As I read Washington’s Immortals by Patrick O’Donnell, I have noted how many mistakes George Washington made as a military commander. Obviously he was outmatched and outgunned by a far superior British army, which was highly experienced, well-trained, and disciplined. My assessment is that Washington wanted the Continental Army to be a European style army that could stand up to the British in a conventional fight. Early in the war, he intended to employ them in this manner. As Joe Ellis mentions in the video below, General Washington had to learn that his strength was wearing down the British Empire’s will to fight. Furthermore, he had to prolong the conflict until significant events like the French entering the war occurred. In this case, the Revolutionary War became more than a struggle in colonial America. For the British it became a global struggle. The extent to which the British had to worry about invasion at home from the French forced them to commit fewer troops to fighting in America. They were also fighting the Spanish in central America and the Caribbean.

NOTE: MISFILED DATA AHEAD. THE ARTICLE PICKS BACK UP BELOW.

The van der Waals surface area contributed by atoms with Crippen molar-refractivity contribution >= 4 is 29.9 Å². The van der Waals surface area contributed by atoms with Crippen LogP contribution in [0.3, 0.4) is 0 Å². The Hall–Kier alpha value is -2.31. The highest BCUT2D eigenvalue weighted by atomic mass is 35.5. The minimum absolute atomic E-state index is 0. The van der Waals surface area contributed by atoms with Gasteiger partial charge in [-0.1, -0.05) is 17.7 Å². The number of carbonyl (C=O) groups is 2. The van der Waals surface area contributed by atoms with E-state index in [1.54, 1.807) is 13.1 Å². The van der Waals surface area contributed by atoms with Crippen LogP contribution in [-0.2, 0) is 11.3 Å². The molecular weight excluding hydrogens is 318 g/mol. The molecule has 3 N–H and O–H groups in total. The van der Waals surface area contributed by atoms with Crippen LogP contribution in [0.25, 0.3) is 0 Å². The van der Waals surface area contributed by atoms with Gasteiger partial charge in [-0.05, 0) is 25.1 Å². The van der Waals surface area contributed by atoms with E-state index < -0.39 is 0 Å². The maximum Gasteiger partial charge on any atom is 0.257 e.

George Washington was not a brilliant tactician, but he was an exceptionally determined leader, who insisted on high standards of excellence for his troops. When he came up with operational plans like the battle of Trenton, these plans were often overly complicated. In spite of his faults, Washington’s personal example routinely made the difference in a number of battles. He never hesitated to lead from the front and assert his influence at points of friction. He was bold sometimes to the point of recklessness. Also, as Joe Ellis mentions, he may have had a “death wish” (although that is simply historical speculation). Overall, George Washington is a fascinating military commander to study because of his blunders, and his ability to learn from them. His mental toughness and confidence in the American cause compounded by his willingness to lead the cause inspired his army during the Revolutionary War. They also inspire many people to this day!